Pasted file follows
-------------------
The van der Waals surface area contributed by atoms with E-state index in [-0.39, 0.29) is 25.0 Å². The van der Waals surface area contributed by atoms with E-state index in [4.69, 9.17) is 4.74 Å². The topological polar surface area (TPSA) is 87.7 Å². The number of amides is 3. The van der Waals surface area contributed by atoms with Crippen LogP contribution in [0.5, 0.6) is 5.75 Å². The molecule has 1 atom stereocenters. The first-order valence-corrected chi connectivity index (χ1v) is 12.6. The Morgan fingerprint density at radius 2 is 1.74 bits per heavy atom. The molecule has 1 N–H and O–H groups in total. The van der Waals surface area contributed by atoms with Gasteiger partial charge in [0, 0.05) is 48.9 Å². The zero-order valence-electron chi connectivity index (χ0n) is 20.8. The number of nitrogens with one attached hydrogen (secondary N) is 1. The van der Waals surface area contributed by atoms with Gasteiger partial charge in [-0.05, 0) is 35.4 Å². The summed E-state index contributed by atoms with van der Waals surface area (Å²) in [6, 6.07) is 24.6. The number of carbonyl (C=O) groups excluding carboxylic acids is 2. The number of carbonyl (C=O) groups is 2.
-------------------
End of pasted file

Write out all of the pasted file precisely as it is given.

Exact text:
The van der Waals surface area contributed by atoms with E-state index in [-0.39, 0.29) is 25.0 Å². The van der Waals surface area contributed by atoms with E-state index in [4.69, 9.17) is 4.74 Å². The topological polar surface area (TPSA) is 87.7 Å². The number of amides is 3. The van der Waals surface area contributed by atoms with Crippen LogP contribution in [0.5, 0.6) is 5.75 Å². The molecule has 1 atom stereocenters. The first-order valence-corrected chi connectivity index (χ1v) is 12.6. The Morgan fingerprint density at radius 2 is 1.74 bits per heavy atom. The molecule has 1 N–H and O–H groups in total. The van der Waals surface area contributed by atoms with Gasteiger partial charge in [0, 0.05) is 48.9 Å². The zero-order valence-electron chi connectivity index (χ0n) is 20.8. The number of nitrogens with one attached hydrogen (secondary N) is 1. The van der Waals surface area contributed by atoms with Gasteiger partial charge in [-0.05, 0) is 35.4 Å². The summed E-state index contributed by atoms with van der Waals surface area (Å²) in [6, 6.07) is 24.6. The number of carbonyl (C=O) groups excluding carboxylic acids is 2. The number of carbonyl (C=O) groups is 2.